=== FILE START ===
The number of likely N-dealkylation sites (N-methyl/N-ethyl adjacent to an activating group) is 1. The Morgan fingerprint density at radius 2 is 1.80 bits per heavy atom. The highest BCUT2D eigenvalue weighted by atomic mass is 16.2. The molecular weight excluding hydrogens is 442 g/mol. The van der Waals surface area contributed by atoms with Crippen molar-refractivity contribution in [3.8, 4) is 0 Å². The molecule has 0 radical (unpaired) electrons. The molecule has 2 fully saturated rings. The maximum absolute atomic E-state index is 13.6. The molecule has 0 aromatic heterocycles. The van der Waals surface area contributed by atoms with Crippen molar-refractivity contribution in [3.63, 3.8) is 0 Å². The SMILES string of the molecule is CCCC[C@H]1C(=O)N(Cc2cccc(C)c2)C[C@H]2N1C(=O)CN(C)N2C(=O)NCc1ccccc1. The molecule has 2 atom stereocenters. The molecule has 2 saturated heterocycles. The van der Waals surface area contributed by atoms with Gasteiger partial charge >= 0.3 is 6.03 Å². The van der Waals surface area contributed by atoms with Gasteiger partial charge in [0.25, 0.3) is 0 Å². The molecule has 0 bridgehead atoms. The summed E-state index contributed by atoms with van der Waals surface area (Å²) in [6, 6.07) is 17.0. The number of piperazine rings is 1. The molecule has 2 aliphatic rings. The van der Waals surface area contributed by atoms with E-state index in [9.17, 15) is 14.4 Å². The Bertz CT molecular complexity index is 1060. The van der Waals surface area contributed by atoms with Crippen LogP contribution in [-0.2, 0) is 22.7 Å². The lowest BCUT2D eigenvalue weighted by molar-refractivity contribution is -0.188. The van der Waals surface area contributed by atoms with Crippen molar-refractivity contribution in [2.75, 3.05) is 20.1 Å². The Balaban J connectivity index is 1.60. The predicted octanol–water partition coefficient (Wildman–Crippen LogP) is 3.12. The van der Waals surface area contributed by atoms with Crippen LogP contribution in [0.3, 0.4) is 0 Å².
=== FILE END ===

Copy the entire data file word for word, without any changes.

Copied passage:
The number of likely N-dealkylation sites (N-methyl/N-ethyl adjacent to an activating group) is 1. The Morgan fingerprint density at radius 2 is 1.80 bits per heavy atom. The highest BCUT2D eigenvalue weighted by atomic mass is 16.2. The molecular weight excluding hydrogens is 442 g/mol. The van der Waals surface area contributed by atoms with Crippen molar-refractivity contribution in [3.8, 4) is 0 Å². The molecule has 0 radical (unpaired) electrons. The molecule has 2 fully saturated rings. The maximum absolute atomic E-state index is 13.6. The molecule has 0 aromatic heterocycles. The van der Waals surface area contributed by atoms with Crippen molar-refractivity contribution in [3.63, 3.8) is 0 Å². The SMILES string of the molecule is CCCC[C@H]1C(=O)N(Cc2cccc(C)c2)C[C@H]2N1C(=O)CN(C)N2C(=O)NCc1ccccc1. The molecule has 2 atom stereocenters. The molecule has 2 saturated heterocycles. The van der Waals surface area contributed by atoms with Gasteiger partial charge >= 0.3 is 6.03 Å². The van der Waals surface area contributed by atoms with Gasteiger partial charge in [0.25, 0.3) is 0 Å². The molecule has 0 bridgehead atoms. The summed E-state index contributed by atoms with van der Waals surface area (Å²) in [6, 6.07) is 17.0. The number of piperazine rings is 1. The molecule has 2 aliphatic rings. The van der Waals surface area contributed by atoms with E-state index in [9.17, 15) is 14.4 Å². The Bertz CT molecular complexity index is 1060. The van der Waals surface area contributed by atoms with Crippen LogP contribution in [-0.2, 0) is 22.7 Å². The lowest BCUT2D eigenvalue weighted by molar-refractivity contribution is -0.188. The van der Waals surface area contributed by atoms with Crippen molar-refractivity contribution in [2.75, 3.05) is 20.1 Å². The Balaban J connectivity index is 1.60. The predicted octanol–water partition coefficient (Wildman–Crippen LogP) is 3.12. The van der Waals surface area contributed by atoms with Crippen LogP contribution in [0.3, 0.4) is 0 Å².